Then, the fine. In general I prefer nibs ranging from Japanese fine to Western fine, so the broad would probably would not be used that much. It's wonderful for things like postcards, quick note taking, sketching and people with large, flowery handwriting. The fine, however, now that's right up my alley. This is one of the very few nibs that performed perfectly right out of the box, with zero need for any kind of adjustment or tuning. It immediately performed very well with J. Herbin Bleu Nuit and with Sailor Jentle Blue, but I settled on Montblanc Lavender Purple. In terms of feel, this is the best steel nib I own. And although I like the small nibs in my Kaweco AL Sport and Classic Sport pens, the Supra nib is in a totally different league. Smooth but with loads of feeling and character. It's tough stainless steel, yet if you want it to it will give you considerable line variation with very little effort - and it will never, ever scratch, no matter how hard you press down. Line width is surprisingly narrow; check the photo for comparisons with my Pilot Custom 823 F, which is a Japansese fine... In terms of writing sensation, this nib is pure joy. Yes, the pencil-like feedback of my Sailors is still unmatched, but if you'd ask me if the nib of my Custom 823 F is nicer than this steel Supra nib, I'd have to think about it. Really. Also, consider this. If you order an 823 from Japan and the nib is a dud, what are you going to do? With Kaweco, you return a faulty nib under warranty and get a new one. Screw it in and off you go. If you damage it, you pay €26 for a new one and you're back in business. At this price point, the Supra nibs are unbeatable. At any price point, I can't think of a better steel nib.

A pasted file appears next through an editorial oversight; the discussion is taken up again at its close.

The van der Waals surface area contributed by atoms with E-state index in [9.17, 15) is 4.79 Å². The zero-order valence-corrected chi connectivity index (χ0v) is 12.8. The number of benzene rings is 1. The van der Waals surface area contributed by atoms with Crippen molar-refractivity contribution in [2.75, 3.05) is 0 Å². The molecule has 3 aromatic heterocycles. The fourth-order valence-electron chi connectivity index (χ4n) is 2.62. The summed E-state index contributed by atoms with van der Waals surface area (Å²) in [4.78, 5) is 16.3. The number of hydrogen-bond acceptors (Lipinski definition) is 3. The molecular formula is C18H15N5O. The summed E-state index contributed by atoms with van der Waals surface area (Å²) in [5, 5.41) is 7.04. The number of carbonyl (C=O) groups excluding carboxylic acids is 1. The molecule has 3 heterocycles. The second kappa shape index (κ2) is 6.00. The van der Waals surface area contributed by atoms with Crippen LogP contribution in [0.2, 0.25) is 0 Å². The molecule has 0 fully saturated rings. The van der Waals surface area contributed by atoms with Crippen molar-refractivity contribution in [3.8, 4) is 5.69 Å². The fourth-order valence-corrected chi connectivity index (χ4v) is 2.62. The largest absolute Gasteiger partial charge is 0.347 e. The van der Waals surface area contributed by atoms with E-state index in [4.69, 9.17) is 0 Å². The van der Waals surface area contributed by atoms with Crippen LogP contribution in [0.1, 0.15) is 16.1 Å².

Conclusion. With a street price of about €95 and an extra nib retailing at €26, this indestructible and distinctive pen punches way above its class. People who like line variation but want a pocket pen sturdy enough to derail a train, the Supra is your ticket. Do not dismiss the Supra if you dislike the AL Sport or the Classic Sport - please judge this pen on its own, because the nibs are in a totally different class. This is a pen you'll have to pry out of my cold dead hands.
In closing, a brief pros and cons (as I see them) of Kaweco pocket pens such as the AL Sport and the Classic Sport (originally from this topic: http://www.fountainp...-short-of-love/), many points of which also translate to the larger Supra:
- Awesome design
- Dependable (but see below)
- As steel nibs go, the price/performance ratio go these nibs is awesome (but see below)
- Every part can be renewed easily and economically (a new Classic Sport nib+feed costs less than 10 euros)
- You can use various nibs in the same pen, takes 30 seconds to change
- It's a pocket pen! Don't buy it if you require 2 mL of your own hyper-special home-brewed ink mixture in a pen.
- It's a steel-nibbed pen, the nibs are cheap (in terms of price) and are mass-produced by Bock. If you expect it to write better OOTB than your vintage Montblanc 149, then don't buy one. Having said that, personally I really like these nibs.
- Some new Kaweco nibs are too dry. I'm not making excuses for that, but it's a fact. Accept it, or don't buy one. The dryness will pass. The more you use it, the faster it will pass. Once the pen plateaus out, the flow will be very nice and even on the wet side. If you can't live with the dryness, there are non-invasive tricks you can use or you can seek help from a nibmeister (but note that most of these pens *will* get wetter over time, so if you tune the nib early-on, you might have to re-tune it later). In general, thoroughly and repeatedly flush the nib+feed. After that (not before that!), it will help a lot if you unscrew the nib+feed and put it in a bottle of the ink you intend to use for 12 hours or so. Take it out, clean off with a rag, screw back into the section, pop in a cartridge of the same ink, and you will have accelerated the plateau-ing out process a lot.
- Some new Kaweco nibs have baby's bottom; if you get one, get another one on warranty (same as with any other new pen) or get a nibmeister to fix it for you
Edited by TheDutchGuy, 13 July 2018 - 18:40.